Most malicious sites behind spam Search Engine Optimization (SEO) poisoning attacks lead to fake antivirus pages. The malicious sites rely on social engineering, tricking users into thinking their computer is infected and require user interaction to execute and install the malicious file, which is disguised as an anti-virus program.
Well hidden exploits
Mike reported a 300 percent increase of Java exploits last month. These new pages are very similar to what we saw before. A malicious JAR file is launched automatically through a Java ActiveX control vulnerability on Internet Explorer, or through the Java Quick Starter, which is installed silently on Firefox with a recent Java Plugin update. The malicious JAR files are not flagged by most antivirus vendors.
Like all spam SEO, the attack starts with legitimate sites being hacked. New pages are added to target popular search terms, in order to appear in the first few pages of a Google search. When a user clicks on spam SEO links, he actually gets redirected to a different URL such as hxxp://www.hutriken.com/nvu_y/hqpa_b_.php. This page checks to determine if the browser supports Java, and if so, sends the following form with automatically:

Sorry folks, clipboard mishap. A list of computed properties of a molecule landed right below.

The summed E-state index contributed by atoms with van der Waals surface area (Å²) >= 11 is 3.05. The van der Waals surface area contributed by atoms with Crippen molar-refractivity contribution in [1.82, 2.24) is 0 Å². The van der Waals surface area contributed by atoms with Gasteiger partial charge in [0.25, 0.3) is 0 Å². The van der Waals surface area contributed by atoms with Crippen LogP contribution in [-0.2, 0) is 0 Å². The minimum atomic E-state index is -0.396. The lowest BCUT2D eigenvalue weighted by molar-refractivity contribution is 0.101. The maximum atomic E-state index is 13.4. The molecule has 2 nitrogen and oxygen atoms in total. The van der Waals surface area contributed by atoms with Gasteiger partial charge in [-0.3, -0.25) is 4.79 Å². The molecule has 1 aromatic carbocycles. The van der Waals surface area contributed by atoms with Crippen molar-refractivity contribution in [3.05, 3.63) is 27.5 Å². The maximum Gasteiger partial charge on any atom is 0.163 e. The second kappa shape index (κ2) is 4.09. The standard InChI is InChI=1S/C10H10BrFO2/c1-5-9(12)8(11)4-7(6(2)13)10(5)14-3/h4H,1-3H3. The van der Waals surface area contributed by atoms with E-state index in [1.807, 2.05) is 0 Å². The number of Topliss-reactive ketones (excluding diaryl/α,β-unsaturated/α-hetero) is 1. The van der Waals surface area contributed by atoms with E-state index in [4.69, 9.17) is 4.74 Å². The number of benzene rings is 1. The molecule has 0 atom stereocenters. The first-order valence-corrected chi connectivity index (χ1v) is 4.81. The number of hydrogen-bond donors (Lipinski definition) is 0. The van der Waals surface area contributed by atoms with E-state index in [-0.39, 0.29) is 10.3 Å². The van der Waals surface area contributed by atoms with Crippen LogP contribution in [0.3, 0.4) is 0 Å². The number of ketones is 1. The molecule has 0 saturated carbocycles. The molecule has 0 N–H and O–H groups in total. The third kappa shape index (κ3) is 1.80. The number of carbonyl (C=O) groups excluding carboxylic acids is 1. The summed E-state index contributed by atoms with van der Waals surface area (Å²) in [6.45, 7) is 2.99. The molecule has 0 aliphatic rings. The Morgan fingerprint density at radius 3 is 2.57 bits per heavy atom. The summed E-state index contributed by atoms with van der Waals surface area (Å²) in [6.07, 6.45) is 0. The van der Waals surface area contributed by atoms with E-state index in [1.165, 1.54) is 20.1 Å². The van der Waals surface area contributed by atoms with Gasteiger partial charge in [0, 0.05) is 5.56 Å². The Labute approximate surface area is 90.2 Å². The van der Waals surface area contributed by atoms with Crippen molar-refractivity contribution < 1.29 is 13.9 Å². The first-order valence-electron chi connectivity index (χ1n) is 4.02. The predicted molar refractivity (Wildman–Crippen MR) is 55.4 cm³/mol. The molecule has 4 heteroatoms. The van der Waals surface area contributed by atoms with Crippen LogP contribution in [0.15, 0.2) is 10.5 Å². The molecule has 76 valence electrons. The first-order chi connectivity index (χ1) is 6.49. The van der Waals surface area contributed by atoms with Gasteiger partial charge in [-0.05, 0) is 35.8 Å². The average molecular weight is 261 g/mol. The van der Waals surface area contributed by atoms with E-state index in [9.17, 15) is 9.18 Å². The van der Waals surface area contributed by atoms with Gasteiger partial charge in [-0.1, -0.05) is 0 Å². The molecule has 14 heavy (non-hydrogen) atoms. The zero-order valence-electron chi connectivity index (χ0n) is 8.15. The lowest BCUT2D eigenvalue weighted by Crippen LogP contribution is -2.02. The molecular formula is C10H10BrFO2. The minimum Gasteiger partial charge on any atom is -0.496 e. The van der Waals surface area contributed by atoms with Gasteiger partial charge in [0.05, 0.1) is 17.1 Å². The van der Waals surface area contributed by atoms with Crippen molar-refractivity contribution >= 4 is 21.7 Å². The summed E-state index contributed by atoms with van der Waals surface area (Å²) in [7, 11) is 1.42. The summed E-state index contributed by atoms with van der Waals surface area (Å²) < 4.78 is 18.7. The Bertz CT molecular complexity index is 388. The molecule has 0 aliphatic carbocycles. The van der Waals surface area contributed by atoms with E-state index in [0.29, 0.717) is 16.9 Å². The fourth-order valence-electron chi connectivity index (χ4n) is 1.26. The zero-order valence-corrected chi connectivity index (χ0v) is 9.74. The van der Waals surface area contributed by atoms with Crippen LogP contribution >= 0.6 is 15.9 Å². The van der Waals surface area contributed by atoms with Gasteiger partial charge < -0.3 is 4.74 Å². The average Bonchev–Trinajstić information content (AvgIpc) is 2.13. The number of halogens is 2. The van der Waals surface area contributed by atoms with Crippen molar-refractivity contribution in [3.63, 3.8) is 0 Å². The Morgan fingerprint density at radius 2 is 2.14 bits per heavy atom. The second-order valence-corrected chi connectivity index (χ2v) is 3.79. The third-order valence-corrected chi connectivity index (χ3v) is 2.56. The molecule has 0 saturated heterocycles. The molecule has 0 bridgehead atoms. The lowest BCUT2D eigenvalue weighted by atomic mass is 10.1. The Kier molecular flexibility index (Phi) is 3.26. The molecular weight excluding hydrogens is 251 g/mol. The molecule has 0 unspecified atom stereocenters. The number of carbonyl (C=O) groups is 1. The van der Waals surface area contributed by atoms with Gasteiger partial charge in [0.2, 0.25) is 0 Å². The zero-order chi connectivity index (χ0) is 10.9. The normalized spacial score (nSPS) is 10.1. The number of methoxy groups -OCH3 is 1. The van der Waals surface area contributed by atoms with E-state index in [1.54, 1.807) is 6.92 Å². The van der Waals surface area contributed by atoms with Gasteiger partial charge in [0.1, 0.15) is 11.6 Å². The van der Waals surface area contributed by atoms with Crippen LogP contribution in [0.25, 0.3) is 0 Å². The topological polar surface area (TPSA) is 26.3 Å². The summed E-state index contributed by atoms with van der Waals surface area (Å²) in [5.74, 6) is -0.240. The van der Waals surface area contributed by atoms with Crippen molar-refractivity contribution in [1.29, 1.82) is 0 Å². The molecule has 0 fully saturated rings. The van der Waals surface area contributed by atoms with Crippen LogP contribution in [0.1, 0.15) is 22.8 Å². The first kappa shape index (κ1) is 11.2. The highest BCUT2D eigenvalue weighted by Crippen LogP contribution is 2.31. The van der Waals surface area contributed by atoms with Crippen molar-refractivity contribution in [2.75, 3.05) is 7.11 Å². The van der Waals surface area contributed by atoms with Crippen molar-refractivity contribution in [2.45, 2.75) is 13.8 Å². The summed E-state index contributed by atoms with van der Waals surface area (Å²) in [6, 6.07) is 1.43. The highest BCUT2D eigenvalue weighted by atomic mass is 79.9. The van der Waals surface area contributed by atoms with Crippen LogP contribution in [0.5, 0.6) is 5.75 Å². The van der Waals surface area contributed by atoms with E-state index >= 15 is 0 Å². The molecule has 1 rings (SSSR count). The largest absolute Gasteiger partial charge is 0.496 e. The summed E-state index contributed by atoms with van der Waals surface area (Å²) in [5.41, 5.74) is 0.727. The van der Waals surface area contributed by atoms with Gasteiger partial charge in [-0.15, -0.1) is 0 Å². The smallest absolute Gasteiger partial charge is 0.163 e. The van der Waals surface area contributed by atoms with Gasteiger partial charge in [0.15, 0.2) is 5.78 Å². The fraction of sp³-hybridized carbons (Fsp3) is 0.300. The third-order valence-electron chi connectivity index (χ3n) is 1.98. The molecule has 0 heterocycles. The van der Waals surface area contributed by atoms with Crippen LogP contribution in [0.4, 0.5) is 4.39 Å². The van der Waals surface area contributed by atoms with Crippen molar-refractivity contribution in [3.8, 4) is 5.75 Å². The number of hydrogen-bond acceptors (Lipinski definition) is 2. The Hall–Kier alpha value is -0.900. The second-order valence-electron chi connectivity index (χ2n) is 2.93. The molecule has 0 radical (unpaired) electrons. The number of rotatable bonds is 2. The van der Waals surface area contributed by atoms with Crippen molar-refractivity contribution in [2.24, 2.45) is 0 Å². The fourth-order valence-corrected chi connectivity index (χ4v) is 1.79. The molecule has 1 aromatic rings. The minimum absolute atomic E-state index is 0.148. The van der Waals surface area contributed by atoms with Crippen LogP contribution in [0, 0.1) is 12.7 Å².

If the user, or the security tool, fails at any stage to have the appropriate prerequisites (lacking certain browser capabilities, multiple requests to same page, etc.), it gets redirected to http://google.com/.
The exploit uses a heap spray technique via ActionScript. We've posted an extended analysis of this type of exploit back in December. Like the Java exploit, no user interaction is needed for the exploit to run.